Thursday, 6 September 2007

JavaScript HTTP Status detection

I was using Selenium to do some SEO testing, and for political reasons the tests had to run in the Selenium IDE.
Some of the tests were for HTTP Status: certain pages should return a 301 redirect. So I was asked to find a way to extend the Selenium user-extensions.js file so that it could find the HTTP Status for a page.
I found that it's not possible to do this in JavaScript directly: there is a way to find the HTTP Status code, but unfortunately the 301 redirects are interpreted before JavaScript gets a chance to log them.
In the end, we had to implement a solution where we had our own web-service (written in C#) to read the HTTP Status for a URL, and then we just called that from the Selenium JavaScript. Because the language we were using had access to the HTTP headers from the start, it was able to pick up 301s fine (and we could also code special cases like 404s easily).

Update:
At Angelblade's request, I'm posting some of the code we used to find the HTTP status of a URL. I'm not sure how much use it will be in Java though, since a lot of the processing is handled for us in the .NET objects!
It's probably not the best code, and I'm a bit hesitant about posting it, but it could at least provide a starting point for anyone else who wants to accomplish something similar.


public Int32 GetStatus(String encodedUrl)
{

const Int32 Request_Timeout = 90000;
HttpWebRequest request = (HttpWebRequest) WebRequest.Create(encodedUrl);
request.Timeout = Request_Timeout;
request.AllowAutoRedirect = false;
try
{
HttpWebResponse response = (HttpWebResponse) request.GetResponse();
response.Close();
return (Int32) response.StatusCode;
}
catch (WebException webException)
{
if (webException.Status == WebExceptionStatus.ProtocolError &&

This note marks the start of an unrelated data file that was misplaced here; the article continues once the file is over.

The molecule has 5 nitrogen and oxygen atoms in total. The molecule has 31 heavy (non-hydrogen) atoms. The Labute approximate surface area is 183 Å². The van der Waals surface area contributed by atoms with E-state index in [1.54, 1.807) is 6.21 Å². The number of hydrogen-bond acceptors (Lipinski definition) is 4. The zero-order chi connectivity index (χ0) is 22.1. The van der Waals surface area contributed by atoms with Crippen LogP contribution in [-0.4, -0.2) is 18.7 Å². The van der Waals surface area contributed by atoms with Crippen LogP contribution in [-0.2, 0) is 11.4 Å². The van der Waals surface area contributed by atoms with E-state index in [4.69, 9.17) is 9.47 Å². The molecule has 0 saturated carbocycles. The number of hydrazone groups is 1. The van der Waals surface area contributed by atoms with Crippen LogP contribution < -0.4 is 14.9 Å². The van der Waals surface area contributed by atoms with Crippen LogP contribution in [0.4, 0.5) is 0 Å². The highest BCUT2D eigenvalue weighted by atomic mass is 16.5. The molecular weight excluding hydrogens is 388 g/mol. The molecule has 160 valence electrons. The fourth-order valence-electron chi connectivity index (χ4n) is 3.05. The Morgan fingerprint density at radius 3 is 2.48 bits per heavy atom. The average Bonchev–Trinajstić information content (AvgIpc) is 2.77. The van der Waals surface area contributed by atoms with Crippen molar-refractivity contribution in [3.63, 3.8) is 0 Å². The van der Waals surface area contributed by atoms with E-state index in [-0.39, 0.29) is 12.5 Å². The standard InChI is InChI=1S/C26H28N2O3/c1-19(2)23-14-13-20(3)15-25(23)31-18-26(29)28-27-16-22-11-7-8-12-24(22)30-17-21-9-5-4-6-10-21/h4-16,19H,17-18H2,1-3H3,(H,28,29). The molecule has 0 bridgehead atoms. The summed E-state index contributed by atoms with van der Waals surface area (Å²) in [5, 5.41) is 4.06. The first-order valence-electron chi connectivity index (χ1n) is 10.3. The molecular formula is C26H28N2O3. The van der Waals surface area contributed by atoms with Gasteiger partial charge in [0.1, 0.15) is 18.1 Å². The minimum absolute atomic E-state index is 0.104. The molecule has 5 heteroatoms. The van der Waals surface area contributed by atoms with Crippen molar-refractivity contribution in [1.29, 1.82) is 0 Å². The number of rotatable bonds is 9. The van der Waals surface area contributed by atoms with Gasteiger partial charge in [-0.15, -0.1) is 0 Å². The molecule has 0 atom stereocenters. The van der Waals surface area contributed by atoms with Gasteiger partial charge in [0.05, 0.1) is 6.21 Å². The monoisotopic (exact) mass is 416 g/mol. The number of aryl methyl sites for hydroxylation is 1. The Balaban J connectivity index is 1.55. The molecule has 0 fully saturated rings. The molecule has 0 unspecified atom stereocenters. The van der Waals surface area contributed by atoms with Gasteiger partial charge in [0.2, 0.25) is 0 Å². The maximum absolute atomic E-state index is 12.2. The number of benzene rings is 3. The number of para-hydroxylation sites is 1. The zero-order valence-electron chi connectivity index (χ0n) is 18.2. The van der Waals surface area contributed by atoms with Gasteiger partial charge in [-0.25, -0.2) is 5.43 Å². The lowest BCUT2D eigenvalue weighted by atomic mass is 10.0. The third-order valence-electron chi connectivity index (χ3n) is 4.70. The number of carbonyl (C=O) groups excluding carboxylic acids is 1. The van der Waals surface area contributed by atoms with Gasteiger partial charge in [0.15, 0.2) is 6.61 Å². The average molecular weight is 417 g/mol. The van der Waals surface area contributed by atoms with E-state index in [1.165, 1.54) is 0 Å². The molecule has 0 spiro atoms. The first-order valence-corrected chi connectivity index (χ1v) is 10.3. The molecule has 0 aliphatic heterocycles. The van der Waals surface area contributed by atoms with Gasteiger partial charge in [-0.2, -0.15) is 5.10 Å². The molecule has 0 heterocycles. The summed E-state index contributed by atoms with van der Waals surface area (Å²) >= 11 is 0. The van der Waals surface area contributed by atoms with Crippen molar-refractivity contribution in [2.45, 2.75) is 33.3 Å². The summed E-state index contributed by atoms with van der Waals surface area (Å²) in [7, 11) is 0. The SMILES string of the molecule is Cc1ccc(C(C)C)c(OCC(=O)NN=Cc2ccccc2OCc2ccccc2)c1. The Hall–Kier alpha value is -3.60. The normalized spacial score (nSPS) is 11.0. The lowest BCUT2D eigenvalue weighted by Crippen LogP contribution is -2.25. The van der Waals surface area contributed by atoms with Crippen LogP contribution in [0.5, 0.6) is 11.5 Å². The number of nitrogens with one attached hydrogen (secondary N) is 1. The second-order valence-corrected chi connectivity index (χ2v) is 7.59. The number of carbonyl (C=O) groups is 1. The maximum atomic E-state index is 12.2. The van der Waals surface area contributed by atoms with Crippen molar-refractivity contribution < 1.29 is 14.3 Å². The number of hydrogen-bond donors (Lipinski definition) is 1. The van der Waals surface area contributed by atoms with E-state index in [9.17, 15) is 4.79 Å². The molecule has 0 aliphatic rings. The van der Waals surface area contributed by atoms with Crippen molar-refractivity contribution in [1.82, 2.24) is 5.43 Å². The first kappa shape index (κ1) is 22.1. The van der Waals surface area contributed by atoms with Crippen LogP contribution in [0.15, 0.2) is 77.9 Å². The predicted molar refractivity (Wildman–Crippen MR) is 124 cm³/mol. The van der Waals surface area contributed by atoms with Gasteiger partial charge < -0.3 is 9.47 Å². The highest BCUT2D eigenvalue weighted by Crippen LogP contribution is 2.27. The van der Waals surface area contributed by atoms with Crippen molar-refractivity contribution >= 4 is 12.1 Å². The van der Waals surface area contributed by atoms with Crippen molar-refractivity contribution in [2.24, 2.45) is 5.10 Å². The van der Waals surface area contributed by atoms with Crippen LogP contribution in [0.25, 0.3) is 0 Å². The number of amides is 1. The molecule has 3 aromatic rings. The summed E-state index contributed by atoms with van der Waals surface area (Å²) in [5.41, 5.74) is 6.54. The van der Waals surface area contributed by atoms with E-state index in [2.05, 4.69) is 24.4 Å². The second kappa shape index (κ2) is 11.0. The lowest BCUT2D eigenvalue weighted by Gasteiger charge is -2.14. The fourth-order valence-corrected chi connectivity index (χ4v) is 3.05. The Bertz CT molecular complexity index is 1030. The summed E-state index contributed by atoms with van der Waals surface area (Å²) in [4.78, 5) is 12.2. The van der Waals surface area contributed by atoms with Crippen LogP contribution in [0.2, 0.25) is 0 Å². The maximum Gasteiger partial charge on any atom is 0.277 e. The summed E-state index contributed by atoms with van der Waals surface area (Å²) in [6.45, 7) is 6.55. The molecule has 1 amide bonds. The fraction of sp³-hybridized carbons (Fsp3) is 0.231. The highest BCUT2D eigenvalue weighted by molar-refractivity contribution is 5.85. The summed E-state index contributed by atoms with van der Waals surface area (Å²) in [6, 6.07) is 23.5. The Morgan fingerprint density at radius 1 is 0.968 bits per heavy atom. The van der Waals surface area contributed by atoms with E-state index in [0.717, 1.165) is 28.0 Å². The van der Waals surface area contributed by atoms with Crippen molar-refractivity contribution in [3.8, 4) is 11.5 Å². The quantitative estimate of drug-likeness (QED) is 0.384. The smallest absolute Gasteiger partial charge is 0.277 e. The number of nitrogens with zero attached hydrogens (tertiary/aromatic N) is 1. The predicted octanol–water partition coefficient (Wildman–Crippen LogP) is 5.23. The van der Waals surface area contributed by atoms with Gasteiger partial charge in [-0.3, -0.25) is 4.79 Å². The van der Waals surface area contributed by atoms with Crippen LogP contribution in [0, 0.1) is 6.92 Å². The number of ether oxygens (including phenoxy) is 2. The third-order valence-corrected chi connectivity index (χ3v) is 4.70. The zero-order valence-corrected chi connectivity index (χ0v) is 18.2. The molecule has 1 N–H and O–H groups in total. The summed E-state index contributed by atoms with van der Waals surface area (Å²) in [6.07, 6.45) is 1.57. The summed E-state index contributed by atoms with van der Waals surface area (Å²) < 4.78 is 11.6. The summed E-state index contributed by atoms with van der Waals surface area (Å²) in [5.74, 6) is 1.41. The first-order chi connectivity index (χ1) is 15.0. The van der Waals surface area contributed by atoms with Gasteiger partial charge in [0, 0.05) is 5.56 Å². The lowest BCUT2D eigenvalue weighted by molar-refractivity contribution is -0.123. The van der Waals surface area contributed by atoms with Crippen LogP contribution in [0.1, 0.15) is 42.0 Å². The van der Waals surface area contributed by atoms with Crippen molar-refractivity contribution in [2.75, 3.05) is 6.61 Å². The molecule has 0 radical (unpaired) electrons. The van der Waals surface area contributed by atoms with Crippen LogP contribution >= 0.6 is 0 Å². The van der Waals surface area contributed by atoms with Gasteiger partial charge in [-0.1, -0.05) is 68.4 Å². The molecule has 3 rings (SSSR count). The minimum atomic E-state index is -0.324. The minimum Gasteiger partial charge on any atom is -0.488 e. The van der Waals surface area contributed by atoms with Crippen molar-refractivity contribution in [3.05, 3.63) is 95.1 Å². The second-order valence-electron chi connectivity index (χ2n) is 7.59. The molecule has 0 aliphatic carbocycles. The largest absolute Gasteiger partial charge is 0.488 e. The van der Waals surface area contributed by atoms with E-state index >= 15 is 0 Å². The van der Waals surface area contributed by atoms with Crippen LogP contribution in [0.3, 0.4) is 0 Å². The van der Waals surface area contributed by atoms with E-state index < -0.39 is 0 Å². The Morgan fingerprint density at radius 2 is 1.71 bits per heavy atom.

webException.Message == "The remote server returned an error: (410) Gone.")
{
return 410;
}
else
{
throw webException;
}
}

}

9 comments:

Adamm said...

Is there a method in the Selenium API that returns the HTTP status code?

Marv said...

Hi Adamm, no, unfortunately not - that's why we had to look at extending it.
If you're interested, we eventually gave up using the Selenium IDE as it was too cumbersome to keep tests maintained. I'm now experimenting with using the Selenium RC (C# version) from within some Unit Tests. The C# service we wrote earlier is now used directly (i.e. not via a web service) to check status codes and is working well.

Angelblade said...

@Marv-Hi i came across your blog when doing a google search. Is it possible to share ur code and what you did to get the status codes? I'm using Selenium RC (Java) and if i could use ur changes that would be a great help

Marv said...

Hi Angelblade,

I've added my code to the post, but I don't know whether it will help!

Cheers,

Marv

Angelblade said...

Just correct me if i'm wrong but it isn't getting the status of the request made by the browser but rather making another http request through ur method and checking to see if that request ( not the one made by the browser) is successful?

Marv said...

Hi Angelblade,

Yes, you are right - we had to fire off a separate request. For our purposes, it was enough to assume that every call to the same URL would result in the same HTTP status code. Hooking into the browser event model was too difficult, though I guess it might be possible in Firefox if you write/extend a Firefox extension. Writing a generic one for multiple browsers would, again, be quite tricky!

Cheers,
Marv

Angelblade said...

Ahh ok thanks. I'm looking for what the http status made by the browser is. We want to know if it was say a 500 to reload the page again. Yeah i realize it will be a bit tough to do it hence when i came across ur blog i was a bit curious :D

quinn said...

Could you post the javascript code that worked for detecting statuses other than 301 redirects?

Marv said...

Hi quinn,

Sorry for not replying sooner. The JavaScript code we attempted is lost in the sands of time, but we basically followed the same approach of making another request to the same page via XmlHttpRequest. These two links look useful...
How to detect HTTP Status from Javascript
Ajax help